It is not possible for us to place these coins in the Temple, because they are the fruit of blood since they were given for the blood of Yeshua. (Hebrew Mat 27:6)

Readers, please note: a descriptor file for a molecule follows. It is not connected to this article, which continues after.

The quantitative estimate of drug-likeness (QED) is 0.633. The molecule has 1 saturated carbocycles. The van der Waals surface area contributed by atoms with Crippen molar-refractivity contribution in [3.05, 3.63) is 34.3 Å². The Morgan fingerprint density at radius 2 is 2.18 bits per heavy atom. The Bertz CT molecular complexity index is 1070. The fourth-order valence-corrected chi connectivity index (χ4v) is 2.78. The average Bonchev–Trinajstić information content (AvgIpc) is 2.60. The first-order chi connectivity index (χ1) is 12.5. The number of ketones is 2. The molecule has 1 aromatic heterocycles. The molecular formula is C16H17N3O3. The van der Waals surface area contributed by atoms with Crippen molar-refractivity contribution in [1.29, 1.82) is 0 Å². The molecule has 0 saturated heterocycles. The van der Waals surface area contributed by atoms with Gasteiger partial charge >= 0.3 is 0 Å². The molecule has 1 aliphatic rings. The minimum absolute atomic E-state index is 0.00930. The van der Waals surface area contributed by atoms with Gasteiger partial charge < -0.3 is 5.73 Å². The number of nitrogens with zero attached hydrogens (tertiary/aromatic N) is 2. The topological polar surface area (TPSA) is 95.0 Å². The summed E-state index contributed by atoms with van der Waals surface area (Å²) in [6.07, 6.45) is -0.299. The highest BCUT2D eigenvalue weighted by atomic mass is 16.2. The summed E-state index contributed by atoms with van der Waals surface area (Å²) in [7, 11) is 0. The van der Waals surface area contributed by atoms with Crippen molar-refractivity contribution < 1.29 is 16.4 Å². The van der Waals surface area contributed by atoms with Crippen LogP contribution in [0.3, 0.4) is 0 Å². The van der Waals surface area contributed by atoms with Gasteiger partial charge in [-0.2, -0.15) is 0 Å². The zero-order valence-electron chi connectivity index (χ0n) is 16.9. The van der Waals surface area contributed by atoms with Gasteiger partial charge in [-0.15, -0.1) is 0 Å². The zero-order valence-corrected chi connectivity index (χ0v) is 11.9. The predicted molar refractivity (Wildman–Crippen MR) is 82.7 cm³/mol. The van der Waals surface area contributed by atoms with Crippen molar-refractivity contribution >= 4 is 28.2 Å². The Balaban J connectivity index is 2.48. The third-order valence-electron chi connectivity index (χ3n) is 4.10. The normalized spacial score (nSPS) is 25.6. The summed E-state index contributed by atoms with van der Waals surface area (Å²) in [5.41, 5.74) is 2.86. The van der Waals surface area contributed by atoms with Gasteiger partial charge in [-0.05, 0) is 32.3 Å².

Who is this Yeshua encoded in the verse of Torah concerning whom it was written: “Yeshua cut off”? Aside from Yehoshua the son of Nun, the disciple of Mosheh, we know other persons by this name: Yehoshua of Beit Shemesh in 1Sa 6:14, 1Sa 6:18, Yehoshua in 2Ki 23:8, Yehoshua son of Yehotsadak, the high priest in the time of the prophet Haggai: Hag 1:1, Hag 1:12, Hag 1:14, Hag 2:2, Hag 2:4, and Yehoshua the high priest in Zec 3:1, Zec 3:3, Zec 3:6, and Zec 3:8-9. None of these persons, however, who bear the name Yehoshua (Yeshua) had died a sudden death hinted at in the Bible code in Exodus. However, we know of a person by the name Yeshua, who lived in the first Judea testified in the Apostolic Writings. He was illegally tried in an irregular and unauthorized court, sentenced to death to indeed suffer and die a terrible death through crucifixion. His hands and feet were pierced to cause a slow and agonizing death. This makes this Yeshua a possible subject of the Bible code. But can we substantiate our presupposition that Yeshua in the Bible code is indeed the Yeshua in the gospel? This will be further explained in the interpretation of the controversial verse in Psalm 22.